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Pediatr Pulmonol. 2010 Dec;45(12):1213-9. doi: 10.1002/ppul.21310. Epub 2010 Aug 17.

Milk protein and Oil-Red-O staining of alveolar macrophages in chronic respiratory disease of infancy.

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1
Department of Pediatric Pulmonology, Ghent University Hospital, Ghent, Belgium. frans.debaets@ugent.be

Abstract

Aspiration is a suspected cause of chronic respiratory disease in infants. We assessed the probability of aspiration by immunocytochemical staining of alveolar macrophages for milk proteins (α-lactalbumin and β-lactoglobulin) and compared these findings with the Oil-Red-O staining score. Broncho-alveolar lavage (BAL), 24-hr esophageal pH-measurement and/or gastro-esophageal scintigraphy were performed in 111 children. Seventy-nine patients were enrolled. Ten exclusively soya milk formula fed children served as a control group. Individual scores, expressed as the mean percentage of positive staining macrophages counted by three blinded authors were made. Relying on the control group, a positive score was defined as a value higher than 1%. A positive score was found in 26% (18/69). Forty-four percent (8/18) of them had positive gastro-esophageal reflux (GER) tests. In 61% (11/18) a concomitant diagnosis of laryngo-/tracheomalacia was made. A positive score was found in 48% (11/23) of patients with laryngo-/tracheomalacia, compared to 15% (7/46) in infants with normal laryngeal and tracheal anatomy. No correlation was found between the immunocytochemical staining score for milk proteins and the Oil-Red-O staining score. We conclude that assuming the 1% criterion, persistent respiratory symptoms were associated with a positive immunostaining score, suggestive for aspiration, in 26% of infants, in 48% in case of concomitant laryngo- and/or tracheomalacia and in 15% of infants with normal laryngeal and tracheal anatomy. No correlation was found between the immunocytochemical staining score for cow milk proteins and the Oil-Red-O staining score.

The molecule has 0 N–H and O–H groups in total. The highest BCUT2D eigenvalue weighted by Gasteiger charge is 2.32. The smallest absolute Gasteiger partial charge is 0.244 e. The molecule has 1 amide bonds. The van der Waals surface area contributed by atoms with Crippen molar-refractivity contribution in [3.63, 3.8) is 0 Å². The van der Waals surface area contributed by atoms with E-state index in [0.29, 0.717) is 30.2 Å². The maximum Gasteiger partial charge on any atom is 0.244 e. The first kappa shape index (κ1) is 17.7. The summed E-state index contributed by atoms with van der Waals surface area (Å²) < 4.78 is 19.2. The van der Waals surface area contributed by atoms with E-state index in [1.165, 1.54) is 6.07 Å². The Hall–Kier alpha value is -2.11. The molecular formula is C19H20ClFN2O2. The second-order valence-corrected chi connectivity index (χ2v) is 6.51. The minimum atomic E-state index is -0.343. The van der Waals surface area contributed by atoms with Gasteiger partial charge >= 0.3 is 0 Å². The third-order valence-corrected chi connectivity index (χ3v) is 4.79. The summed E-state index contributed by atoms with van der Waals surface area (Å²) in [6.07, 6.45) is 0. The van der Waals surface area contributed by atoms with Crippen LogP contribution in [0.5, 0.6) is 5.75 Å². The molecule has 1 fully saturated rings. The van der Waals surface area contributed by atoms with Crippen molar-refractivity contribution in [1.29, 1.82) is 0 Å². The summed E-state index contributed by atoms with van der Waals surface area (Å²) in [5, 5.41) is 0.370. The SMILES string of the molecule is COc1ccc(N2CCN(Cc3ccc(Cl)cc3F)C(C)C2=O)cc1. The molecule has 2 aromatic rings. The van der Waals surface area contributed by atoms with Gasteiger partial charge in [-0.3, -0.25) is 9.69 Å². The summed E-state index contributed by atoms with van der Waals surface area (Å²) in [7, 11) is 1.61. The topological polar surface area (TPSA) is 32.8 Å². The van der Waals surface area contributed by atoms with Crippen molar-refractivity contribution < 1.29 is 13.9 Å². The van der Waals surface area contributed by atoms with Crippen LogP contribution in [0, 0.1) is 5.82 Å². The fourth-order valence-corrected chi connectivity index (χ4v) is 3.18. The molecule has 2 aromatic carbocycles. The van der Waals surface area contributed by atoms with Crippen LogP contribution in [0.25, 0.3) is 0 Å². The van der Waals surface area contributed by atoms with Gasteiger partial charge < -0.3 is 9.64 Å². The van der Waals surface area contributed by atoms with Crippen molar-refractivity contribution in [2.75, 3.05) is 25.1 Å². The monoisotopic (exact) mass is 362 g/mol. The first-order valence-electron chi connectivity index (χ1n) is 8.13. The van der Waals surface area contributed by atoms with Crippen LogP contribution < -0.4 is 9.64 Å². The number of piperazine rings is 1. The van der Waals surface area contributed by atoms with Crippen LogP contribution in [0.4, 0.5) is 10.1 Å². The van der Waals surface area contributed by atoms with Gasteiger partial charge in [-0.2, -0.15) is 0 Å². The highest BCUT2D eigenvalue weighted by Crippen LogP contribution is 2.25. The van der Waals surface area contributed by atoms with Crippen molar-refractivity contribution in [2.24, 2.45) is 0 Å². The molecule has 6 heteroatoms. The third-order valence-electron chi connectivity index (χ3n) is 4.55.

PMID:
20717909
DOI:
10.1002/ppul.21310
[Indexed for MEDLINE]
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